A speech therapist should be involved in the treatment of patients with CCS who have dysphagia from the head position maintained by cervical orthoses or as a result of anterior cervical spine fusion.

Recreational therapy

The primary goal of recreational therapy is to help patients with CCS return to preinjury areas of interest.


Surgery is rarely indicated in CCS, because of the inherently favorable prognosis for patients with the condition. However, surgical intervention should be considered when progress becomes inconsistent after an initial period of improvement, when compression of the spinal cord persists, when gross spinal instability is present, and when neurologic deficits progress. [10, 11, 12, 13]



Central cord syndrome (CCS) most often occurs after a hyperextension injury in an individual with long-standing cervical spondylosis. (See also the Medscape Reference article Cervical Spondylosis.) Injury may result from posterior pinching of the cord by a buckled ligamentum flavum or from anterior compression of the cord by osteophytes. [14] Historically, spinal cord damage was believed to originate from concussion or contusion of the cord with stasis of axoplasmic flow, causing edematous injury rather than destructive hematomyelia. Autopsy studies subsequently demonstrated that CCS may be caused by bleeding into the central part of the cord, portending a less favorable prognosis. Studies have also shown that CCS probably is associated with axonal disruption in the lateral columns at the level of the injury to the spinal cord, with relative preservation of the grey matter.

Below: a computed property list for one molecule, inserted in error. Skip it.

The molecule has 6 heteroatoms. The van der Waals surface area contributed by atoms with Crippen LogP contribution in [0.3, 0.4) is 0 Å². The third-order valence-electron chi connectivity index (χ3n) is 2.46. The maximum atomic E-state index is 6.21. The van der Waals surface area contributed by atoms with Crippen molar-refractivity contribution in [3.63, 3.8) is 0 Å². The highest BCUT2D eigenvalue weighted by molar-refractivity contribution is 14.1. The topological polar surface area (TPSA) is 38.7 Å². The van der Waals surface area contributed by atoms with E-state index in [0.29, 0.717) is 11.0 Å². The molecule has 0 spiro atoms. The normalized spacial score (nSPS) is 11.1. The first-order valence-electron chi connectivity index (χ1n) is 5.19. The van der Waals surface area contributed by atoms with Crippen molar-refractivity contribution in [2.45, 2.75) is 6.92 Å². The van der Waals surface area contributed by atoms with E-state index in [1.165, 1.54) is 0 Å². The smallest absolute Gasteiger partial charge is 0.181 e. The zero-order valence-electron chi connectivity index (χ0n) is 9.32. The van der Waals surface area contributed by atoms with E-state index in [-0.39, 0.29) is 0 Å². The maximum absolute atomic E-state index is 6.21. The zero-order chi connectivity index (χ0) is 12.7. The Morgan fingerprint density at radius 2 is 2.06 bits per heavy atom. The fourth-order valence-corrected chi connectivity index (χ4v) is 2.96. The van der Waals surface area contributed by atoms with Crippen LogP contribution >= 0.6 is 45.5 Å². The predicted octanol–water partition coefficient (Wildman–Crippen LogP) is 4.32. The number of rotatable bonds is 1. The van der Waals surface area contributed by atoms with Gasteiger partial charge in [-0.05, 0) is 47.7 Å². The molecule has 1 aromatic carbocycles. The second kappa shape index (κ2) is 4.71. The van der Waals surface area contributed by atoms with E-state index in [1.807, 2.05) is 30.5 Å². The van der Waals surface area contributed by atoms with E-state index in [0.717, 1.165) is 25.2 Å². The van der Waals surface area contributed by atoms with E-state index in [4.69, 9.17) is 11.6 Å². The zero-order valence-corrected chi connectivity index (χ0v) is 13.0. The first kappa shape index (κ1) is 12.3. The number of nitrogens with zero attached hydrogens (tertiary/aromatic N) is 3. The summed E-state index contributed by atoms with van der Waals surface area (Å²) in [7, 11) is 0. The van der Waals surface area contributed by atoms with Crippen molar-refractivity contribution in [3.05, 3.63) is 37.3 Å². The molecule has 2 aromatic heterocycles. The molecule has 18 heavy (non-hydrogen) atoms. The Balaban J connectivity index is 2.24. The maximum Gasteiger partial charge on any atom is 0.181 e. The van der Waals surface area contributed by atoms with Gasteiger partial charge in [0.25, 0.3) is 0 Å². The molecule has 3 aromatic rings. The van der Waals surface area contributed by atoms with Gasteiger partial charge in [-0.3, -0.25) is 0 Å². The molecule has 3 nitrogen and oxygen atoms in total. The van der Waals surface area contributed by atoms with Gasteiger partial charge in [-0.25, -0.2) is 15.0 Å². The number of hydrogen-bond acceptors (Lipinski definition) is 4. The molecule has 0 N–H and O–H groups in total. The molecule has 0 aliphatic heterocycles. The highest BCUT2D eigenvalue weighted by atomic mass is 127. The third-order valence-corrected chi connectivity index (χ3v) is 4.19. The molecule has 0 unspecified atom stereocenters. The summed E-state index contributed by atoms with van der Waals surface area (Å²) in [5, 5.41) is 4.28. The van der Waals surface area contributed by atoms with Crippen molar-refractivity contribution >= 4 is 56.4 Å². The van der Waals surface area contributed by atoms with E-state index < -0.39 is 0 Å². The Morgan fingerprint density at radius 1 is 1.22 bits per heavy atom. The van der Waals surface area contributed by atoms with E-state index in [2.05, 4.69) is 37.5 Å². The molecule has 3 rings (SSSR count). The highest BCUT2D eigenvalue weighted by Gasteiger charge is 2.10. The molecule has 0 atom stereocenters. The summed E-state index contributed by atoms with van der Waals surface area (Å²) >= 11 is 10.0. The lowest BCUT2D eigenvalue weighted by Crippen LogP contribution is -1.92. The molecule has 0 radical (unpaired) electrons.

The syndrome also may be associated with fracture dislocation and compression fracture, especially in a congenitally narrowed spinal canal. [10] These anteroposterior compressive forces also distribute the greatest damaging effect on the central mass of the cord substance.

CCS-related motor impairment results from the pattern of lamination of the corticospinal and spinothalamic tracts in the spinal cord. Sacral segments are the most lateral, with lumbar, thoracic, and cervical components arranged somatotopically, proceeding medially toward the central canal.




United States

The prevalence rate of central cord syndrome is 15.7-25%.


In a retrospective French study, by Ronzi et al, of 63 patients hospitalized for traumatic SCI associated with cervical spinal canal stenosis (without spinal instability), 78.6% of subjects were found to have a clinical syndrome, with central cord syndrome being the second most common, after Brown-Séquard–plus syndrome. [15]


Central cord syndrome is generally associated with a favorable prognosis for the achievement of some degree of neurologic and functional recovery. [1, 16, 17, 18]


Similar to all other SCIs, central cord syndrome predominantly affects males. [18]


Central cord syndrome (CCS) has a bimodal distribution; in young persons, CCS tends to result from trauma, while in older individuals, it is typically caused by falls sustained by persons with preexisting spondylosis. [16, 19]